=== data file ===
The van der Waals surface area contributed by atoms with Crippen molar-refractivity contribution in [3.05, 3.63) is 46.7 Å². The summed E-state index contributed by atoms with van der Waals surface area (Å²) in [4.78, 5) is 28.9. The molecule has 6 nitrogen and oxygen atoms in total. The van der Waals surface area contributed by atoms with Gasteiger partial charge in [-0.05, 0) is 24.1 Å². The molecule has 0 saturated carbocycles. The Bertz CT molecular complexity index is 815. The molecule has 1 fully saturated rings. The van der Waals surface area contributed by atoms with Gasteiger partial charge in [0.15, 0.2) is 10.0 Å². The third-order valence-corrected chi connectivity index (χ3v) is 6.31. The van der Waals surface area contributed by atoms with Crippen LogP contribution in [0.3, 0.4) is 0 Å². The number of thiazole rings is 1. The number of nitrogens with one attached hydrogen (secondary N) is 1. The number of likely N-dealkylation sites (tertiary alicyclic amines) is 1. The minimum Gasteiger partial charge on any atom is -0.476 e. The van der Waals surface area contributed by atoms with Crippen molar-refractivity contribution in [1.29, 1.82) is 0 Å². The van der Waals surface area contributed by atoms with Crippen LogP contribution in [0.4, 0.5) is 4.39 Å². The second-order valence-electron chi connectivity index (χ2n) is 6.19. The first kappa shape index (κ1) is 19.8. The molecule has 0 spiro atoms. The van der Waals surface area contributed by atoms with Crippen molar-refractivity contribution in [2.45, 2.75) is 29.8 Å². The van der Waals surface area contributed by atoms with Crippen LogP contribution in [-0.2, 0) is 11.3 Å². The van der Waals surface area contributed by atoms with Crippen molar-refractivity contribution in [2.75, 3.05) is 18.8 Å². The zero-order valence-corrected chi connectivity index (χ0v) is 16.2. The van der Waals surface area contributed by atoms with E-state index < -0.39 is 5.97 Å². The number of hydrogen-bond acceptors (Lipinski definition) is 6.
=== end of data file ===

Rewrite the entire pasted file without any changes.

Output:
The van der Waals surface area contributed by atoms with Crippen molar-refractivity contribution in [3.05, 3.63) is 46.7 Å². The summed E-state index contributed by atoms with van der Waals surface area (Å²) in [4.78, 5) is 28.9. The molecule has 6 nitrogen and oxygen atoms in total. The van der Waals surface area contributed by atoms with Gasteiger partial charge in [-0.05, 0) is 24.1 Å². The molecule has 0 saturated carbocycles. The Bertz CT molecular complexity index is 815. The molecule has 1 fully saturated rings. The van der Waals surface area contributed by atoms with Gasteiger partial charge in [0.15, 0.2) is 10.0 Å². The third-order valence-corrected chi connectivity index (χ3v) is 6.31. The van der Waals surface area contributed by atoms with Crippen LogP contribution in [0.3, 0.4) is 0 Å². The number of thiazole rings is 1. The number of nitrogens with one attached hydrogen (secondary N) is 1. The number of likely N-dealkylation sites (tertiary alicyclic amines) is 1. The minimum Gasteiger partial charge on any atom is -0.476 e. The van der Waals surface area contributed by atoms with Crippen molar-refractivity contribution in [1.29, 1.82) is 0 Å². The van der Waals surface area contributed by atoms with Crippen LogP contribution in [0.4, 0.5) is 4.39 Å². The second-order valence-electron chi connectivity index (χ2n) is 6.19. The first kappa shape index (κ1) is 19.8. The molecule has 0 spiro atoms. The van der Waals surface area contributed by atoms with Crippen molar-refractivity contribution in [2.45, 2.75) is 29.8 Å². The van der Waals surface area contributed by atoms with Crippen LogP contribution in [-0.2, 0) is 11.3 Å². The van der Waals surface area contributed by atoms with Crippen molar-refractivity contribution in [2.75, 3.05) is 18.8 Å². The zero-order valence-corrected chi connectivity index (χ0v) is 16.2. The van der Waals surface area contributed by atoms with E-state index < -0.39 is 5.97 Å². The number of hydrogen-bond acceptors (Lipinski definition) is 6.